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In a bid to focus its business, Upsight has sold its PlayHaven ad network to digital marketer Science Inc. Terms of the deal weren’t disclosed. But from what we’ve been able to discern, the deal is an interesting case study in whether a business should be vertical, where it owns everything it needs, or is horizontal, where if focuses on a piece of the business and then partners with others who provide the rest.

For Upsight, which recently combined two companies in a vertical move, the sale of the ad network represents a shift toward becoming more horizontal.

“These patterns always move in ebbs and flows,” said Andy Yang, the chief executive of Upsight, in an interview with GamesBeat. “There’s aggregation and fragmentation. We are trying to build a vertical stack, but not where it doesn’t make sense and it is completely closed.”

Andy Yang, CEO of PlayHaven

Above: Andy Yang, CEO of PlayHaven

Image Credit: PlayHaven

Since Upsight has focused on being a consolidator in the mobile analytics and marketing business, it may seem strange that Upsight is selling off its ad network so soon after the formation of the San Francisco company through the combination of PlayHaven and Kontagent last winter. Back then, the companies said they were combining to become a one-stop shop for mobile marketing services for game developers and publishers.


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But Yang said that this deal makes sense given the nature of business. Kontagent supplied the world-class analytics, and PlayHaven had the mobile marketing platform to transform the analytics into action. PlayHaven had notification services and ways for a game maker to target players with promotions that could increase engagement and retention.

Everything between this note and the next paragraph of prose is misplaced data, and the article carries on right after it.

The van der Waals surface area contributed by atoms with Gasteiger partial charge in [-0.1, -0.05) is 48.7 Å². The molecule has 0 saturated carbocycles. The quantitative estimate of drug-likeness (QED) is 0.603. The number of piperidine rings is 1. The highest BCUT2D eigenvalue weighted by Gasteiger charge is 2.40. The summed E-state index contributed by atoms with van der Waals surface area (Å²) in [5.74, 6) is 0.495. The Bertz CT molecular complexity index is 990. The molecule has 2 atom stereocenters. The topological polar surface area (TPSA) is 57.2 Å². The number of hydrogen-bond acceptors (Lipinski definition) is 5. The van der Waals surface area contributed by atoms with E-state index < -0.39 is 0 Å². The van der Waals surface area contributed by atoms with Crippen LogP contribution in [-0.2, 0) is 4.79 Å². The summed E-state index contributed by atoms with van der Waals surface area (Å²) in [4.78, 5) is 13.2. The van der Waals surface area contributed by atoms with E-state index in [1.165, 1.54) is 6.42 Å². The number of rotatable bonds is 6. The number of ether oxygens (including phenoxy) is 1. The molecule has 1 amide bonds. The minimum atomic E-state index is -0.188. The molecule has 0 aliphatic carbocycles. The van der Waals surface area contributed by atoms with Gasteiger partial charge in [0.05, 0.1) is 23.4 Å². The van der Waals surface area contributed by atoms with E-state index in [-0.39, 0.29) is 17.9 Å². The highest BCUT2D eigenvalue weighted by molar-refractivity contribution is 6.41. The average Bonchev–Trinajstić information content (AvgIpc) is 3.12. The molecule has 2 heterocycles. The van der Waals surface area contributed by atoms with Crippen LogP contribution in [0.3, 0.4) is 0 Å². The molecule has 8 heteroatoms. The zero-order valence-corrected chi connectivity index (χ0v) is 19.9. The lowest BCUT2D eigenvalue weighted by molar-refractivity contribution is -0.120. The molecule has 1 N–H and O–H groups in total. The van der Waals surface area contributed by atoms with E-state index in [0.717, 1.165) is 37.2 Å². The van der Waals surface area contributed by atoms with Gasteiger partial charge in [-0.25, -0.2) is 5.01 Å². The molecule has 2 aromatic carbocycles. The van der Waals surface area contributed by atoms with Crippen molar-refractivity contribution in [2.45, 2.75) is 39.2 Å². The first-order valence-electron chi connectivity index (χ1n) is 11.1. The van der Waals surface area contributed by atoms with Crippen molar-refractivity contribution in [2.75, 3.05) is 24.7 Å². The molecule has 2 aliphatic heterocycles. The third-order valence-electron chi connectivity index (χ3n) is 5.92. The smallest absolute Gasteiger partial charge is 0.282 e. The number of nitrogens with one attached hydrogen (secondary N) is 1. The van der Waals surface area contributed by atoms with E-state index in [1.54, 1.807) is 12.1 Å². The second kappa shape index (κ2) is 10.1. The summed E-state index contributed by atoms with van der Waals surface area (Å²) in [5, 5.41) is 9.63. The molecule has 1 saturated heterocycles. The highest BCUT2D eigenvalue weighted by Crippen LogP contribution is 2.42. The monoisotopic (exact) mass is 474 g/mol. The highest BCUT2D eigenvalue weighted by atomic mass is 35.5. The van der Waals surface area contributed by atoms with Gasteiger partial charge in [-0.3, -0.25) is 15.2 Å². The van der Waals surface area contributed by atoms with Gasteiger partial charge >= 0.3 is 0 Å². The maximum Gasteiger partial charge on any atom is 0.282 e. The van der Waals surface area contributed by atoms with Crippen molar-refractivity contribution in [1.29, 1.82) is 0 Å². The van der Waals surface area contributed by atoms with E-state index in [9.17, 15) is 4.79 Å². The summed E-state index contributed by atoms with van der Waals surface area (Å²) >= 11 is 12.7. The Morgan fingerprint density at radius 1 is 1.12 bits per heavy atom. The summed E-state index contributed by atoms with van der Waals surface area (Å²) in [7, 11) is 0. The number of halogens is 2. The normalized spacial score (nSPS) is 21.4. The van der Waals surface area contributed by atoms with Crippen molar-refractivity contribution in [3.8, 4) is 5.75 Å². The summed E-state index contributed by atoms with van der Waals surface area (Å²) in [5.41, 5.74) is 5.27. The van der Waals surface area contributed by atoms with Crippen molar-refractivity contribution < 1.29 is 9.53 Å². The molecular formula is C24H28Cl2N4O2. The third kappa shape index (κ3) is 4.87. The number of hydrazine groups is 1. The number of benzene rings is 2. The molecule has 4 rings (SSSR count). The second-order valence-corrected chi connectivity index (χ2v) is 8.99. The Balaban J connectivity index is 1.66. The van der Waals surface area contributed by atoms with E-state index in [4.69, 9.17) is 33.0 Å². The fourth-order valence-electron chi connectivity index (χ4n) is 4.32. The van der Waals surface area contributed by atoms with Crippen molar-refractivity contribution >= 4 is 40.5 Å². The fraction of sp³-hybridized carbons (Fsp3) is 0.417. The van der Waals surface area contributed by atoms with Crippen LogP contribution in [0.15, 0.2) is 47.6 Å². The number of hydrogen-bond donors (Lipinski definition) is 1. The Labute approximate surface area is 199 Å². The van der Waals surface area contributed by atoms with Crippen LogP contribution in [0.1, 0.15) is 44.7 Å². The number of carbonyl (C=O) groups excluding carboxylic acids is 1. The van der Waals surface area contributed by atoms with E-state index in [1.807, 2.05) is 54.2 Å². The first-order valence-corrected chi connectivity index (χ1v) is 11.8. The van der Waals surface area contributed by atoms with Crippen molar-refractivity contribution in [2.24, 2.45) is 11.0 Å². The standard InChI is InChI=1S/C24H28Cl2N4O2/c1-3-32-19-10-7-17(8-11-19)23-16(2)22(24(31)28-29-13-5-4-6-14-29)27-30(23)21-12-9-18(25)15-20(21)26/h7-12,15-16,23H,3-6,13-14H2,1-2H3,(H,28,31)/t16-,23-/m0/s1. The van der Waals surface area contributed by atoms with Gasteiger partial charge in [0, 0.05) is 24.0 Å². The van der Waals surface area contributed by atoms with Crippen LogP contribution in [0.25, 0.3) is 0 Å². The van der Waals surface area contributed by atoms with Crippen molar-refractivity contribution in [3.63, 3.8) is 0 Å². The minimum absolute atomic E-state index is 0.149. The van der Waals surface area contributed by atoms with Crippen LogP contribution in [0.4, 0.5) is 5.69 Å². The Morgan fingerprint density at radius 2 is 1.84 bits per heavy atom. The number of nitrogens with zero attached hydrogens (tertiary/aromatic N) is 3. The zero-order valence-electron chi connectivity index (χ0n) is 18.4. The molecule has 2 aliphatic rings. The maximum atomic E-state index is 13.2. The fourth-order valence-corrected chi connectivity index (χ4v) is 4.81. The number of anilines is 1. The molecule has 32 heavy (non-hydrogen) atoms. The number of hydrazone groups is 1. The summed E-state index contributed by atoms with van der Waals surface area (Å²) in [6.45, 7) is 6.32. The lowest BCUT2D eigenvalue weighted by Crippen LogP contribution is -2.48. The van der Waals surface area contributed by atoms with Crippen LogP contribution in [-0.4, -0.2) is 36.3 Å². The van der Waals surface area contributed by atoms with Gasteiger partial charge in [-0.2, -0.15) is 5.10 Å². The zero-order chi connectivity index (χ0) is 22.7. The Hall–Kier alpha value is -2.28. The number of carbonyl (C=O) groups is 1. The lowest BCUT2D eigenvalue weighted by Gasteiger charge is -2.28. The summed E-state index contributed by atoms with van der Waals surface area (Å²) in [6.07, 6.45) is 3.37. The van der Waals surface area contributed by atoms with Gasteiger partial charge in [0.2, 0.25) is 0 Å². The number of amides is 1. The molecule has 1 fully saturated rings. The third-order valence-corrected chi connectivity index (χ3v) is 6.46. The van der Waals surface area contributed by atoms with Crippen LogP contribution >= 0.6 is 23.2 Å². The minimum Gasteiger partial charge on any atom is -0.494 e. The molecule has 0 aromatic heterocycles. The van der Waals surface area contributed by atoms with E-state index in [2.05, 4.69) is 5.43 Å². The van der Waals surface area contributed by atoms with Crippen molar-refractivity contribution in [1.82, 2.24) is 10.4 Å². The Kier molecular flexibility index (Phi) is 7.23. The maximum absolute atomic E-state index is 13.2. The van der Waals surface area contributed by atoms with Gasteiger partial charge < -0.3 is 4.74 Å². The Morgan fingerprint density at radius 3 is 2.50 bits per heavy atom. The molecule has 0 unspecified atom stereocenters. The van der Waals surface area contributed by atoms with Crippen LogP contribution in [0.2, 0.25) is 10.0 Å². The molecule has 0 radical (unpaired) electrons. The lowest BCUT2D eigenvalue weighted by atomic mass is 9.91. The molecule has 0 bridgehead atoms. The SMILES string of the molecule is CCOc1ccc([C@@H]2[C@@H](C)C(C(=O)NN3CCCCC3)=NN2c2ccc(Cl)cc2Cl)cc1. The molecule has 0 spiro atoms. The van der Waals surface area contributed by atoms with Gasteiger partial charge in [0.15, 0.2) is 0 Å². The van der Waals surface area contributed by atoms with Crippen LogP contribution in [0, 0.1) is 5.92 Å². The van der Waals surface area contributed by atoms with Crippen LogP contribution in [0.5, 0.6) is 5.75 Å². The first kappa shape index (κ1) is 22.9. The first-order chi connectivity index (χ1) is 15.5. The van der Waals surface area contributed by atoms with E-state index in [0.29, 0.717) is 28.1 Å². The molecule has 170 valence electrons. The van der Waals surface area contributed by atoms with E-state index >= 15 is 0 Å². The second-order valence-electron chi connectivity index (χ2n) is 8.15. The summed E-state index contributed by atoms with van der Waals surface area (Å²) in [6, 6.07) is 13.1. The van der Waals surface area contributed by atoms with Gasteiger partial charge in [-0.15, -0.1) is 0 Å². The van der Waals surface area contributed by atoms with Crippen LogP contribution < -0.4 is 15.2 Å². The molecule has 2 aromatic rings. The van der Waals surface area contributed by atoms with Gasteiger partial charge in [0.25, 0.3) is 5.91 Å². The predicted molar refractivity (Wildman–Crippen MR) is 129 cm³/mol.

By itself, analytics had become a commodity, as other companies were giving that service away. Yet analytics, when combined with other services, could become critical to mobile game companies that wanted to understand their customers and take actions to serve them better.

But PlayHaven’s ad network was one of dozens available, and it represented a kind of conflict of interest, Yang said.

230 app developers with 9,000 apps and 397 million MAU
told us what works best in mobile user acquisition.

Game developers often want a choice of ad networks when they promote their games, since they often seek specific kinds of customers that different ad networks can reach. PlayHaven itself offered only one ad network, and it couldn’t credibly recommend the best possible ad network for a given developer if it operated its own. In the name of preserving neutrality, Upsight is selling off the piece of its business that could cause that conflict of interest, Yang said. This way, ad networks can participate on top of Upsight’s platform, and game developers will be able to choose the right ad network.

“Can ad networks in this space really trust us to be neutral in this space,” Yang said.

Jason Rapp of Science Inc.

Above: Jason Rapp of Science Inc.

Image Credit: Science Inc.